Copan Stela D - 10 Ajaw (8 Chen) Calendrics
The Maya had very complex and interlocking calendar systems, which were as precise as modern day calendars. The Maya recorded time mainly using 3 interconnected calendars: the Tzolk'in (260 day count), the Haab (365 day count), and the Long Count. Most Maya dates were expressed as a combination of the Tzolk'in and Haab. This combination is called a Calendar Round.

The Tzolk'in consists of the numbers 1 - 13 alternating against a cycle of 20 day names, with their number-day combination restarting every 260 days (13 x 20 = 260). For example (see figure 1), the iteration starts with the day 1 Imix and proceeds for 13 days to 13 B'en, then continues another 7 days counted from 1 Ix (day 14), 2 Men (day 15), 3 Kib'(day 16), etc, to 7 Ajaw — for a total of 20 days. Then the days will start over again with Imix, but continuing with the number sequence 8, or 8 Imix.
Tzolk'in (20 day names)
Figure 1
1 Imix11 Chuwen
2 Ik'12 Eb'
3 Ak'bal13 Ben
4 K'an1 Ix
5 Chikchan2 Men
6 Kimi'3 Kib'
7 Manik'4 Kab'an
8 Lamat5 Etz'nab'
9 Muluk6 Kawak
10 Ok7 Ajaw

The Haab cycle repeats a series of 18 months of 20 days each (0-19), with an additional month of 5 days at the end (18 x 20 + 5 = 365). The months cycle is very similar to ours, for example (see figure 2) the month Pop begins and counts through 20 days, then goes on to the next month Wo.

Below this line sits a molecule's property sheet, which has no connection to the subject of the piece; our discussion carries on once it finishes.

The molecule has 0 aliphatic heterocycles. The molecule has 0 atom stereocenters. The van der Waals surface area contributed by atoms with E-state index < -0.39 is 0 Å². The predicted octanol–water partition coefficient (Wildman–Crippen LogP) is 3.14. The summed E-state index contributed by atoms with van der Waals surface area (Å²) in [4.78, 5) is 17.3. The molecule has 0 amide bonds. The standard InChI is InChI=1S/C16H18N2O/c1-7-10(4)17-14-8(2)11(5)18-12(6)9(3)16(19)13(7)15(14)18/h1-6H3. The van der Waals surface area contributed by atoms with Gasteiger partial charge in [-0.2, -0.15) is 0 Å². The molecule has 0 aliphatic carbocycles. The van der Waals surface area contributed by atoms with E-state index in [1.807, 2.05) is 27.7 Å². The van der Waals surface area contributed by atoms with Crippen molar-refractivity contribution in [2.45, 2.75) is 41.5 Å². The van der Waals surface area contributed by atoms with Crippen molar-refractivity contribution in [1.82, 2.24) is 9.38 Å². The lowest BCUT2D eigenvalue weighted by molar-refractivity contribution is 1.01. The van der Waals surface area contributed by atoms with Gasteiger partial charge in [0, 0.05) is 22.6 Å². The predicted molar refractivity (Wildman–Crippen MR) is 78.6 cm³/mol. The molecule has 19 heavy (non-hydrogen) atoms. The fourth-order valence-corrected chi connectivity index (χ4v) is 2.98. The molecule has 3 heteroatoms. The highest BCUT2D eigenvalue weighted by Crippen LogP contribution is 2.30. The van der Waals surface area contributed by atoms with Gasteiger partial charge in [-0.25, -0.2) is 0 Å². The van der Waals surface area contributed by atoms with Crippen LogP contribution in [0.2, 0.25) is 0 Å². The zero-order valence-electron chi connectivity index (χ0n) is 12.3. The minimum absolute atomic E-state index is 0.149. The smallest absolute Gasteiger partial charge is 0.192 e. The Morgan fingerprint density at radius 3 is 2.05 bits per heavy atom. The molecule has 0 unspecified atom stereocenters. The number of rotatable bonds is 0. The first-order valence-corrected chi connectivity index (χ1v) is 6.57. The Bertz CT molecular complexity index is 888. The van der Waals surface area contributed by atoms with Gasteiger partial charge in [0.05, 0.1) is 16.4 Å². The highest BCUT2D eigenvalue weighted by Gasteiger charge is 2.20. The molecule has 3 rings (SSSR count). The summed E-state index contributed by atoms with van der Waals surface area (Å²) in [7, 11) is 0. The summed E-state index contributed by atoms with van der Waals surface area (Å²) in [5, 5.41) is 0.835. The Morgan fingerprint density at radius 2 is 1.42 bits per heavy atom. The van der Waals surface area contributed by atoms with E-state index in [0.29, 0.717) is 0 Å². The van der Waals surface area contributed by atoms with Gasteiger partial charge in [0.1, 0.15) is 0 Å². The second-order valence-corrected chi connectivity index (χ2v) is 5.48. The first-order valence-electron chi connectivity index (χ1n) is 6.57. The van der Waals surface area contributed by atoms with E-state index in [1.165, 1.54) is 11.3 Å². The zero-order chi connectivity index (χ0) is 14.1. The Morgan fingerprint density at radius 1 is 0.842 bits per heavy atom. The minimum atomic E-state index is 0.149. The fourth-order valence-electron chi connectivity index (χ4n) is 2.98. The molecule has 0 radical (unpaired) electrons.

Haab (19 month names)
Figure 2
0 Pop (seating of Pop)11 Pop
1 Pop12 Pop
2 Pop13 Pop
3 Pop14 Pop
4 Pop15 Pop
5 Pop16 Pop
6 Pop17 Pop
7 Pop18 Pop
8 Pop19 Pop
9 Pop0 Wo (seating of Wo)
10 Pop1 Wo

Long Count
To keep track of linear time, the Maya created a positional notation system known as the Long Count. This is a number, used similarly to our numerical "year 2008," counting "years" and days since the last Creation in 3114 BC. (The "years" here counted, called Haabs, are only 360 days long.) Each 'digit' of the Long Count is twenty times the next one, just as each digit of 2 0 0 8 is ten times the value of the following. We call our system, based on 10's, decimal notation; while the Maya system is vigesimal, based on 20's. The Long Count system counts in increments of twenty which provide the quantity of the b'aktun (400 years), k'atun (20 years), tun (360 days), winal (months), and k'in (days).

For example, the Gregorian date records:
Monday, December 29th 2008
Monday = One day in a named cycle of 7 days (week)
29th = One in a numbered cycle of 28, 29, 30 or 31 days
December = One in a cycle of 12 named months
363 = One in a cycle of 365 days AD/CE = A count of years since the birth of a Christian cycle
To compare, this same date as written by the Maya records:
7 Manik' 10 K'ank'in
Manik' = One day in a named cycle of 20 days (tzolk'in)
7 = One in a numbered cycle of 13 days
K'ank'in = One in a cycle of 18 named months (haab)
10 = One in a numbered cycle of 20 days = A count of years since the birth of a Maya Cycle

Click on the various links below to learn more about calendrics, how to convert a Gregorian date into a Maya date, and the glyphs associated with Maya dates.
Inga Calvin's Glyph Guide Section 1 - Calendrics
Date Conversions
Mark Van Stone's It's Not the End of the World: What the Ancient Maya Tell Us About 2012
David Bolles explains The Mayan Calendar, The Solar - Agricultural Year, and Correlation Questions
Print Current Month Calendar